The White Crow Review - Captivating, Breathtaking, Magnificent, A Must See

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The White Crow, from Sony Picture Classics and BBC Films, presents the story of Rudolf Nureyev, weaving his early childhood, dedicated and all-consuming training, his triumphant debut at the Palais Garnier, and his defection to the West.

Directed by Ralph Fiennes, The White Crow stars newcomer Oleg Ivenko as Nureyev, Ralph Fiennes, Chulpan Khamatova, Adele Exarchopoulous, Louis Hofman, Raphael Personnaz, Sergei Polunin, Olivier Rabourdin, Zach Avery, Mar Sodupe, Aleksey Morozov and Nebojsa Dugalic. The film is based on the book "Rudolf Nureyev: The Life"

The film begins with an interrogation of Alexander Pushkin, played by Ralph Fiennes, who is asked if he Rudy, played by Oleg Ivenko, had ever talked about defecting, if he ever mentioned politics to which he answers "No, he knew nothing of politics. It was all about dance. Perhaps," he said, "he had an explosion of character."


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And with that statement, like a passageway, we are taken inside the Vaganova Academy where a young Nureyev, is explaining to the headmaster he would work better under the more famous and legendary Alexander Pushkin. Soon he is training under Pushkin.

The White Crow moves between these moments, explosion of character throughout Nureyev's life, from his birth on a train, a peasant on a train he explains, to his head turning performances and his demands to the former ballet star to leave the room.

Soon Pushkin's wife, Xenia, played by Chulpan Khamatova, is stopping by the studio with soup and explaining the as a dancer he must take care of his instrument. He also begins dining with the Pushkin's at their home.

Nureyev, the man he became was a life of training, study, hard work, discipline in the arts, learning from those around him in social circles and situations. He was the first to explain his family was extremely poor. When dinner consisted of only potatoes, understanding the napkin rests in the lap or which fork to use wasn't a priority.


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During training Nureyev breaks his shin and is on crutches. The Pushkin's, who only have a large studio, make room and help him during his recovery, treating him as a son. He remains living with them even after he begins to dance again. It is during this time that Mrs. Pushkin seduces him and the two become lovers.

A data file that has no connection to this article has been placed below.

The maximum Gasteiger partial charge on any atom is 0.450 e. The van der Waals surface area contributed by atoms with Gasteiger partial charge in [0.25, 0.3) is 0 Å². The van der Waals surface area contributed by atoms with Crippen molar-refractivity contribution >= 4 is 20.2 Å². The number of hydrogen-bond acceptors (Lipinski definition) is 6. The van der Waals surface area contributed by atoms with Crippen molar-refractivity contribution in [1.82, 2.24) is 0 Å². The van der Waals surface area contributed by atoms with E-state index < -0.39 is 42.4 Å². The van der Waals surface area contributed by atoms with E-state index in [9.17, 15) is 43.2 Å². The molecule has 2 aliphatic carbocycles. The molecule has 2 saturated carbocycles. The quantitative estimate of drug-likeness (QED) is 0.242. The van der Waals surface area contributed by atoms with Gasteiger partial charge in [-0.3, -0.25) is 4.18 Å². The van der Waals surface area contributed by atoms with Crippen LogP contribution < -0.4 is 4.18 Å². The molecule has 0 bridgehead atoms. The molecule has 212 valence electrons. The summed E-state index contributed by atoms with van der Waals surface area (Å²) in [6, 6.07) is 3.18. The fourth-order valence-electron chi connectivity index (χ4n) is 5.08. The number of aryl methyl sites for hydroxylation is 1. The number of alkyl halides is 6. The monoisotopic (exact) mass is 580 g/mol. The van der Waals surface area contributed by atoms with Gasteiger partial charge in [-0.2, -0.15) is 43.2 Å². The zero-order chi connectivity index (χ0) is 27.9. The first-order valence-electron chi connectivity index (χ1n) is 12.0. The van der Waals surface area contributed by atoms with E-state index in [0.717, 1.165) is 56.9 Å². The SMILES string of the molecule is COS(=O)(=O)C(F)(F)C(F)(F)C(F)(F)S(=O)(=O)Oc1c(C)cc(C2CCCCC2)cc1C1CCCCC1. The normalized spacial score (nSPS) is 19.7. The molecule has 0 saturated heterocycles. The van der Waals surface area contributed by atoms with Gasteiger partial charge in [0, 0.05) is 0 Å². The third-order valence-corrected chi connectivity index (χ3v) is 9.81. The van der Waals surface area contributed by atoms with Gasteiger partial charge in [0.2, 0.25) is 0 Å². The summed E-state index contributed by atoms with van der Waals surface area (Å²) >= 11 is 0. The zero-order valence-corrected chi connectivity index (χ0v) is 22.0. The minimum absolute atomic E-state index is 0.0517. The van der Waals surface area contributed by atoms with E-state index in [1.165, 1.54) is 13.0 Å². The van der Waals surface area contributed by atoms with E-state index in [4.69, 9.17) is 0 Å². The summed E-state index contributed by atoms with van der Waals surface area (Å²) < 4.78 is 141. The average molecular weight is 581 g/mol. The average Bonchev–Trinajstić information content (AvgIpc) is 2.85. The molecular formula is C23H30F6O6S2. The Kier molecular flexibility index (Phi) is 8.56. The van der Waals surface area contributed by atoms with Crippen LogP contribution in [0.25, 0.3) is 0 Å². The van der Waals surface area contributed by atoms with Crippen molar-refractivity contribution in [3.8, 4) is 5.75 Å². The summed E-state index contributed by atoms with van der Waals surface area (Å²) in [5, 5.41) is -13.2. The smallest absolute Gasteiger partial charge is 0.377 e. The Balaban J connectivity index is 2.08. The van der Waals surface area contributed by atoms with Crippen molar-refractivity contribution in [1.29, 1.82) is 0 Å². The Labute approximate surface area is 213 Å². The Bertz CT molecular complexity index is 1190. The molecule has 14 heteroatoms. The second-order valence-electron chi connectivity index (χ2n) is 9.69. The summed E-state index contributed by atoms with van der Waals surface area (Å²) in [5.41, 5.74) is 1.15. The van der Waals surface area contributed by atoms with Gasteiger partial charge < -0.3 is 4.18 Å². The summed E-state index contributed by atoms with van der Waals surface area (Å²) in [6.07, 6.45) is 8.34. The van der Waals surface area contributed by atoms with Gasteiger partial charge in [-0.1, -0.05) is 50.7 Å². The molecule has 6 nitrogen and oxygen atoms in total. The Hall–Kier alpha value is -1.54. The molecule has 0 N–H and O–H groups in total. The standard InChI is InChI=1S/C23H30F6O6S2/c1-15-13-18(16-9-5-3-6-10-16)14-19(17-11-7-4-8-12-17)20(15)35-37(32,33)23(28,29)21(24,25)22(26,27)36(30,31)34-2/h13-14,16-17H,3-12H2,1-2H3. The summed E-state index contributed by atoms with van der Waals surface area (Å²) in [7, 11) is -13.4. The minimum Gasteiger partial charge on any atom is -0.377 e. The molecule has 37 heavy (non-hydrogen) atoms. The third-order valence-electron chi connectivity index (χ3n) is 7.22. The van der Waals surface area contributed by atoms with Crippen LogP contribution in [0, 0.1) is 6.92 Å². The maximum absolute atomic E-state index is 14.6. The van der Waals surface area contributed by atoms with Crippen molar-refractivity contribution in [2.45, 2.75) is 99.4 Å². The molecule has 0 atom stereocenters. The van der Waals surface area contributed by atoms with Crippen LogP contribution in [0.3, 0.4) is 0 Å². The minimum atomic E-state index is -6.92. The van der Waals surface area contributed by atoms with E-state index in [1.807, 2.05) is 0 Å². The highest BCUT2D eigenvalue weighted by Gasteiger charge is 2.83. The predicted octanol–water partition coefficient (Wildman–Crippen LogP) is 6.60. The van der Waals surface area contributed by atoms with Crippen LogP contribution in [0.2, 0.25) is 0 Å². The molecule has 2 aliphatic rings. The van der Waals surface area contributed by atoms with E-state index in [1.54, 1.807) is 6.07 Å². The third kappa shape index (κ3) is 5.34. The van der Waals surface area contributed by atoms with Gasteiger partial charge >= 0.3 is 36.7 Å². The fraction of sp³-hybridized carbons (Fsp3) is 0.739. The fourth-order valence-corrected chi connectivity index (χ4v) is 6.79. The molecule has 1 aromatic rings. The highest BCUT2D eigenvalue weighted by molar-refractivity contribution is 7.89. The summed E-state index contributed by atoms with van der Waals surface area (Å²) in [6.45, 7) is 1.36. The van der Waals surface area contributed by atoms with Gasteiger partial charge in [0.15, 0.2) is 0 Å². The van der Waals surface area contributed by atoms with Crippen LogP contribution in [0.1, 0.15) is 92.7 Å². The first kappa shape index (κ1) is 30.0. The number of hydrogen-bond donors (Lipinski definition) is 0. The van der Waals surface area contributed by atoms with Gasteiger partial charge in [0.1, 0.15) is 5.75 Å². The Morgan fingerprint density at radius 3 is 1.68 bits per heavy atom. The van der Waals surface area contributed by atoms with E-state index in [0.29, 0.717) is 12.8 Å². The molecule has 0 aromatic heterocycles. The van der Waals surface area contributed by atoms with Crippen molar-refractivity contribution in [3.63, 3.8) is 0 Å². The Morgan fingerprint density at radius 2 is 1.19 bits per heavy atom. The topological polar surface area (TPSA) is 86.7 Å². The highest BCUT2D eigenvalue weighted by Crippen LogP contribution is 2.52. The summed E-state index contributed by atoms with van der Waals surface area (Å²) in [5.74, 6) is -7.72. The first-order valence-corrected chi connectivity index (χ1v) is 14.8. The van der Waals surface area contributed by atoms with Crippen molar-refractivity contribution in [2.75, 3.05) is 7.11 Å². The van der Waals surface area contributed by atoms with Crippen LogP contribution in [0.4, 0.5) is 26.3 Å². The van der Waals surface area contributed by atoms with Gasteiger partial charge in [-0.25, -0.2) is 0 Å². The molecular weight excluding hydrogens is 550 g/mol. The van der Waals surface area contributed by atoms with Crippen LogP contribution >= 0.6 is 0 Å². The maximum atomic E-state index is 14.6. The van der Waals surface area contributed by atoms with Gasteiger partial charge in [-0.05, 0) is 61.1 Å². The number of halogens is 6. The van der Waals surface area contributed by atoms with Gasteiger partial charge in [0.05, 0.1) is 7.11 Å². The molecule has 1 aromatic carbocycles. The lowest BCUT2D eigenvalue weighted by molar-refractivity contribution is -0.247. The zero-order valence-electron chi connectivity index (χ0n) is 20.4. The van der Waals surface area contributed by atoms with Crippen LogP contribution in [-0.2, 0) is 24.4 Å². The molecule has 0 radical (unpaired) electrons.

It isn't clear if her seduction is used to keep him from thinking of leaving the school or, as he becomes engaged in a same sex relationship simultaneously with Teja Kremke, played by Louis Hofmann, a fellow dancer who is also tutoring him in English, to keep him away from same sex relationships and the harm it would bring on him, should the government find out.

Suddenly it is 1961, and the height of the Cold War, the Kirov Ballet, Russia's best dancers are touring the west touted as culturally superior, the dancers will perform five weeks in Paris and then onto London.

Within minutes of landing they are exposed to a world unlike anything they had seen or experienced. Rudolf Nureyev, who besides being driven to become the best dancer in the world, was also a bit of a showman. He was better than what he had been allowed to show until this trip, and he knew it.


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When he met the Pierre LaCotte, lead dancer from the Paris Ballet, and his friend, who asked if he danced, and he replied, "if I had danced you would remember me." The next night he made good on his statement and brought the house down with grace, elegance, his ability to achieve height on his jumps and almost pause, elongated, in mid-air. His dance was breathtaking.

During his five weeks in Paris he also met Clara Saint, played by Adele Exarchopoulos, who enduring her own tragedies began spending a good portion of time with him.

Rudolf Nureyev, who was Russia's best male dancer, defected to the West at the airport in Paris, after being strong armed by KGB agents, who explained he was to return to Moscow immediately, instead of joining the Ballet Troupe in London.

The White Crow is impressive. Director Ralph Fiennes has woven magic into the story using a palette of color to add visual effects from the black and white sequences of his deeply distressed childhood to the matted hues of his years training and finally the burst of colors representing the freedoms of the West.


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The dance sequences are thrilling. Oleg Ivenko, appears to capture the height in his jumps that electrified audiences around the world and this role, his debut performance, is noteworthy for his ability to be Rudolf Nureyev in manner, in speech, to personify the Lord of the Dance.

The supporting cast each capturing the persona, portraying moments still in the memories of the living, with authenticity bringing life to a time when freedom was costly and often thought of as selfish. For the Russians it was also an act of treason. Ralph Fiennes plays the middle-aged, balding, Russian master ballet instructor Alexander Pushkin with restraint, using quietness as his strength.

Opening April 26, The White Crow is beautifully crafted, well written, superbly directed with magnificent, breathtaking performances. See it.

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